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assume that its existence is a stubborn and undeniable fact; yet that fact may, perhaps, admit of some explanation. Suppose there are but few manuscripts in existence, it is no proof that but few were written; and, indeed, I must say, that from what I have been able to learn respecting the real number, of which this surviving scarcity consists, and the circumstances under which they have been preserved, I can only wonder that we have so many—or, I am almost tempted to say, that we have any-manuscripts seven or eight hundred years old. It is, however, quite clear, that if we would form any opinion of the state of literature, or means of knowledge, in the Dark Ages, we must, in some degree, enter into this question, and cannot pass it over with a slight allusion to the ravages of time. It is necessary to our design; and I am inclined to hope, that a short and superficial sketch, such as the nature of these essays admits, may not be altogether uninteresting. As a great part of my illustrations will be drawn from the reports of some literary travellers, I will first give some notice of them, in order that I may hereafter refer to them with more brevity, and that such of my readers as are not acquainted with the books may understand my references.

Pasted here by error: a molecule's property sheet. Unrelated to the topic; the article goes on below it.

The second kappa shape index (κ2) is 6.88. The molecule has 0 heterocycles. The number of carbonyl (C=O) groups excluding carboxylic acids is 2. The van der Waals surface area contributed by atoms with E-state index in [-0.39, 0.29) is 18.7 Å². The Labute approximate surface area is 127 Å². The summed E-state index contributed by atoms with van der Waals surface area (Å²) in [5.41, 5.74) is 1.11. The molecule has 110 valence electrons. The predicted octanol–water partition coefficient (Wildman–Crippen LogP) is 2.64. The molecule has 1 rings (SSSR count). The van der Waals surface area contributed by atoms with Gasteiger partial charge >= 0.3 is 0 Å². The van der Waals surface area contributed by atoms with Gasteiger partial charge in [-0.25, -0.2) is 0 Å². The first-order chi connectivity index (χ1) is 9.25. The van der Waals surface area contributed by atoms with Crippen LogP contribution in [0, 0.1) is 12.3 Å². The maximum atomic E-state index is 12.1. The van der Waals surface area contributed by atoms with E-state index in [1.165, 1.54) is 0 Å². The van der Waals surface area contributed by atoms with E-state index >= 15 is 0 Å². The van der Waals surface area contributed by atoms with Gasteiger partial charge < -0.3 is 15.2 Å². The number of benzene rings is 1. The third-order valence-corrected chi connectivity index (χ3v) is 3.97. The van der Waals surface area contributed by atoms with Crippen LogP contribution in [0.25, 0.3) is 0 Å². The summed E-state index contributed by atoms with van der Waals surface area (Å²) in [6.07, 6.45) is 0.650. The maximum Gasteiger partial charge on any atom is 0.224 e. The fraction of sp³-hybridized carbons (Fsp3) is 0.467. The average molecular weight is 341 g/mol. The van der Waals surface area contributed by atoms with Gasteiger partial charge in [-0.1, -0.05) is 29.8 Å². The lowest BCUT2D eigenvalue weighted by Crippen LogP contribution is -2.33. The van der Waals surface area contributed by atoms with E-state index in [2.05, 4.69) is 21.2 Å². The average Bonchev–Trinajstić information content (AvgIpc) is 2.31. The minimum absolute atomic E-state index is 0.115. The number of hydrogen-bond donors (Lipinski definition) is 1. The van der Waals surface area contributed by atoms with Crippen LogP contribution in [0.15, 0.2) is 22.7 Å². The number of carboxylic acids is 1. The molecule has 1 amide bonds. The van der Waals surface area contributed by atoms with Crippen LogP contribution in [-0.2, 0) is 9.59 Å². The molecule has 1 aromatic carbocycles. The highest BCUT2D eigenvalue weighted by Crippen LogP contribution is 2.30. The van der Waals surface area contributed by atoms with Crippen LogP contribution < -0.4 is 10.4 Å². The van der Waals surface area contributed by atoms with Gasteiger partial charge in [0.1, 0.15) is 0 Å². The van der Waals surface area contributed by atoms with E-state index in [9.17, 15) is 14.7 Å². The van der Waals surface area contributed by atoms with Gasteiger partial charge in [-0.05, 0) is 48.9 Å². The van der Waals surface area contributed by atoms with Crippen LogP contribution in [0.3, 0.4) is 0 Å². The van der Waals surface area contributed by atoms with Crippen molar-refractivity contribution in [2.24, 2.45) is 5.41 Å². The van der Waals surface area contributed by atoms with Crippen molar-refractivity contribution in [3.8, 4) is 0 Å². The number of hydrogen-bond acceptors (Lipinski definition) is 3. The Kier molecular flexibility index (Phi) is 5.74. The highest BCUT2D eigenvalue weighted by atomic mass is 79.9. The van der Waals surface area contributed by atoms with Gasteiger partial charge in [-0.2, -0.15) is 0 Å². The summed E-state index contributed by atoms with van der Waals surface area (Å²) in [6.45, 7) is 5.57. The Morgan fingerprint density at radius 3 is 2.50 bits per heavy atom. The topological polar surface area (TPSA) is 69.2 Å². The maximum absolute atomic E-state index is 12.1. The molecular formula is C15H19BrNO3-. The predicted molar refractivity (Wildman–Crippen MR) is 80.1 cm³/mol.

Between the 16th of April and the 10th of June, 1682, Dom Mabillon, accompanied by his brother Benedictine, Michael Germanus, made a journey through Melun, Sens, Auxerre, Dijon, Verdun, Chalons sur Saone, and Autun, to Lyons, and returned by way of Moulins. In the course of this excursion they visited Citeaux, Clugni, and many other monasteries, and overhauled their manuscripts; the object of their journey being to examine, or to search for, some documents relating to the royal family. How far this was openly avowed, and whether it was known even to the younger of the two travellers, I cannot tell; but Mabillon's acknowledged supremacy, in all such matters, naturally pointed him out to the minister Colbert as the fittest person to be sent on such an errand. That he executed it with skill and fidelity, and, at the same time, took an opportunity of doing a little business in his own way, of antiquarian research, nobody will doubt. Two years after, he drew up an account of his tour; and it was subsequently printed under the title of " Iter Burgundicum."*

The next year, they went, by the same order, through part of Germany, taking the route of Basil, Zurich, Augsburg, Munich, &c. They set out on the 30th of June, and appear to have returned in October. Mabillon prefixed an account of this journey to his "Vetera Analecta," under the title of " Iter Germanicum.” †

In the year 1685, at the suggestion of Le Tellier, Archbishop of Rheims-the brother of the minister who had succeeded Colbert, and the owner of 50,000 volumes-Mabillon was sent, at the royal cost, to investigate the libraries of Italy, and to procure books for the king's library. He set out, with the same companion as before, on the 1st of April, and returned in the June of the following year. The royal library was enriched by the addition of 3000 volumes; and Mabillon